COVID-19 cases are surging across the world, predominantly driven by the highly contagious delta variant and low vaccination rates, reported CNN. In some countries, the current wave is the deadliest outbreak since the start of the pandemic.
- Experts fear that the delta variant will lead to even more concerning variants, reported the Deseret News.
Here are some of the worst outbreaks in the world.
5. Cuba’s COVID-19 outbreak
- COVID-19 cases have increased 41% in Cuba this week, per The New York Times.
- With 81 cases per 100,000 residents, Cuba has one of the highest densities of infections in the world, according to data from The New York Times.
- Cuba is averaging more than 9,100 new cases daily and 79 new deaths, per data from The New York Times.
4. Indonesia’s COVID-19 outbreak
Indonesia, the world’s fourth most populous country, has overtaken India as the virus epicenter in Asia, reported CNN. This week, Indonesia’s coronavirus death toll surpassed 100,000 deaths — only the second Asian country to cross the grim milestone.
- Last week, Indonesia had the highest average of daily fatalities in the world, per The New York Times.
- Indonesia is averaging more than 33,800 new daily cases and more than 1,600 new daily deaths, according to data from The New York Times.
This is Indonesia’s worst wave of outbreaks by case numbers and fatalities since the start of the pandemic, according to Our World in Data. Daily deaths in the country have been steadily increasing since the end of May when experts began warning that the country was a “time bomb,” per Deseret News.
- The health care system in Indonesia is being pushed to the brink, reported CNN.
- Cemeteries have had to expand to bury those who died from COVID-19, per CNN.
3. Botswana’s COVID-19 outbreak
Botswana has been suffering under one of the world’s worst outbreaks for weeks, per the Deseret News. The current wave is the country’s deadliest yet, per Our World in Data.
- This past week, Botswana’s death rate was among the worst in the world, per data from The New York Times.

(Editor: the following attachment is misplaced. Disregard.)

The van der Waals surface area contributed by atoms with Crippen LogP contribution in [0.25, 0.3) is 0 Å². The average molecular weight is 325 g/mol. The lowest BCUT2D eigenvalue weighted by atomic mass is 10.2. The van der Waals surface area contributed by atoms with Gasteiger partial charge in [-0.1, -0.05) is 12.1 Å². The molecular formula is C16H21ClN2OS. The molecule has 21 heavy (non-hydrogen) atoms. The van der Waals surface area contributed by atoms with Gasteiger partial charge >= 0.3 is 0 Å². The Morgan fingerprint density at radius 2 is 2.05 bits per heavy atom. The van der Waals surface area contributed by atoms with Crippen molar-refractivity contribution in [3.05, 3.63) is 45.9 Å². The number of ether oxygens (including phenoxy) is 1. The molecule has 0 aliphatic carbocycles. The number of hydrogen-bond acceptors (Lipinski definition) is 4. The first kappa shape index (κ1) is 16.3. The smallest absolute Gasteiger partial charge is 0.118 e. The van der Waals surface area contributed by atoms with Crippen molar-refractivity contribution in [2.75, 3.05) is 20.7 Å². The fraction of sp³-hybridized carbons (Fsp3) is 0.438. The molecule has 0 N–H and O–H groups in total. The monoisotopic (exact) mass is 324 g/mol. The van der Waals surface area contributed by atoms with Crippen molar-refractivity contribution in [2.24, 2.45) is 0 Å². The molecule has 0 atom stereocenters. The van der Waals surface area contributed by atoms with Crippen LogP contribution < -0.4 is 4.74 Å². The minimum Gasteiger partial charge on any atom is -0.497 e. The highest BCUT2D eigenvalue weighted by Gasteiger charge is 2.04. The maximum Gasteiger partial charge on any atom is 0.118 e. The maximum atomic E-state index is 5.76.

- With 99 cases per 100,000 residents, Botswana has one of the worst outbreaks per capita in the world, according to data from The New York Times.
The southern African country averaged more than 2,269 new daily cases — a 38% increase — and 19 new daily deaths this last week, reported The New York Times. As the delta variant spread through the country with a vaccination rate of only 5.4%, the health care system has been pushed to the brink and conditions have become dire, per the Deseret News.
2. Georgia’s COVID-19 outbreak
The East European and Central Asian country of Georgia has seen coronavirus cases and deaths explode in the last two weeks. The surge has been driven by the delta variant, reported News Europe.
- With 88 cases per 100,000 residents, Georgia’s outbreak is one of the highest per capita in the world, according to data from The New York Times.
- In the last week, cases in Georgia increased by 78% and averaged more than 3,200 new cases daily, per The New York Times
Georgia has not implemented any new lockdowns, per News Europe. Due to limited supplies, vaccination remains limited with only 12.7% of the population partially vaccinated.
- Hospital beds have begun filling up about 5,000 of the country’s 8,000 COVID-19 beds already full, per News Europe.
- Georgia’s death rate this past week was among the worst in the world, per data from The New York Times.
1. The United States’ COVID-19 outbreak
By the absolute number of cases, the U.S. is currently experiencing the worst outbreak in the world. Last week, new infections in the U.S. averaged more than 100,000 cases per day, the highest average in the world, according to data from The New York Times.
- Cases in the U.S. have increased 119% this past week, per data from The New York Times.
- The U.S. also ranks near the top for average daily deaths last week with an average of 438 deaths per day, according to The New York Times.
The current U.S. outbreak has been driven by the delta variant and surged through unvaccinated communities, per CBS News. Health experts have warned that cases will continue to rise in the U.S. for the next two to three weeks, per Science Magazine.